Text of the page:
In Paris, France, iReporter Lawrence Langner took pictures of the thousands gathered at Place de la Republique amid a strong police presence. Their message also focused Mubarak's removal.

[Update 10:00 p.m. in Cairo, 3:00 p.m. ET] Egyptian President Hosni Mubarak "remains utterly critical in the days ahead as we sort our way toward the future," and must stay in office, President Barack Obama's point man for Egypt, Frank Wisner, said Saturday at the Munich Security Conference in Germany.

Wisner is the diplomatic official who delivered a message from President Barack Obama's administration to Egypt's leadership this week.

In response, U.S. State Department spokesman P.J. Crowley said that
Wisner is no longer acting in any official capacity.

"We have great respect for Frank Wisner and we were deeply appreciative of his willingness to travel to Egypt last week. He has not continued in any official capacity following the trip. The views he expressed today are his own. He did not coordinate his comments with the U.S. government," Crowley said.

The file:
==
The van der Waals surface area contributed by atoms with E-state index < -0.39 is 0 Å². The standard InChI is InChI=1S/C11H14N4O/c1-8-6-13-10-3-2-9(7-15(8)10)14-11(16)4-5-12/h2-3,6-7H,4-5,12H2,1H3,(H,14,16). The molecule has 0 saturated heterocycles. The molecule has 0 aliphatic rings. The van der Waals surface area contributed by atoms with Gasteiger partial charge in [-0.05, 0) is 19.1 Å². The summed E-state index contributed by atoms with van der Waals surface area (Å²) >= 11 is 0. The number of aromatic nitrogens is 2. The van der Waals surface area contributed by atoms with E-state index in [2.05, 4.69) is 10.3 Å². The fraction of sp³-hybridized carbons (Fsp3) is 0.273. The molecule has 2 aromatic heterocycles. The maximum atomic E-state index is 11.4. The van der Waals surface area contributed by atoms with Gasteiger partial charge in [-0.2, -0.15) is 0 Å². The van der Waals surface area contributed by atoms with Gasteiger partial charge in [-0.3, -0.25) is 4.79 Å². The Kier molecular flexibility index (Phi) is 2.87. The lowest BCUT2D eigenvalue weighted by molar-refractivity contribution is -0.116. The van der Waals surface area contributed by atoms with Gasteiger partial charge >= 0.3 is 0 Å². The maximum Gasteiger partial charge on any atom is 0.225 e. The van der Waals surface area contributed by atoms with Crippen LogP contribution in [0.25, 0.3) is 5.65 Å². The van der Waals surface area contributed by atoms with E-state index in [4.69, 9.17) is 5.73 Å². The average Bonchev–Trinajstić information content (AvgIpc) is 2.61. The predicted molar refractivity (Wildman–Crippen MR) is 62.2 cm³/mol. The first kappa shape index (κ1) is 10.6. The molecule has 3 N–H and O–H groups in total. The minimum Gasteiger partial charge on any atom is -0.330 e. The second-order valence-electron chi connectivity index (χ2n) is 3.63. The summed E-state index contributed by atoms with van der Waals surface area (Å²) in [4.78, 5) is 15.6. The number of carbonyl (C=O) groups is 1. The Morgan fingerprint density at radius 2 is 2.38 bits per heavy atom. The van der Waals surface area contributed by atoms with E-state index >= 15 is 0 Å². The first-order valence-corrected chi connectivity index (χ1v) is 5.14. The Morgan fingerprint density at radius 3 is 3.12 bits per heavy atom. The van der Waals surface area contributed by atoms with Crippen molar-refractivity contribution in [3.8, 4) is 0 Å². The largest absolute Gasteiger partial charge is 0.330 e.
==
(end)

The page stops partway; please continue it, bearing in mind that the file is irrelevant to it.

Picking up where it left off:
[Update 7:46 p.m. in Cairo, 12:46 p.m. ET] Among those submitting their resignations from leadership positions in Egypt's National Democratic Party were Gamal Mubarak, President Hosni Mubarak's son, state television reported. Housam Badrawi was appointed as the new secretary-general of the national party, replacing Safwat el Sherif, as well as head of the strategy and politics committee, replacing Gamal Mubarak.

"As the president has repeatedly said, Egyptians will be the ones that decide how this transition occurs," said Tommy Vietor, spokesman for the U.S. National Security Council, on Gamal Mubarak's resignation. "We welcome any step that provides credibility to that process."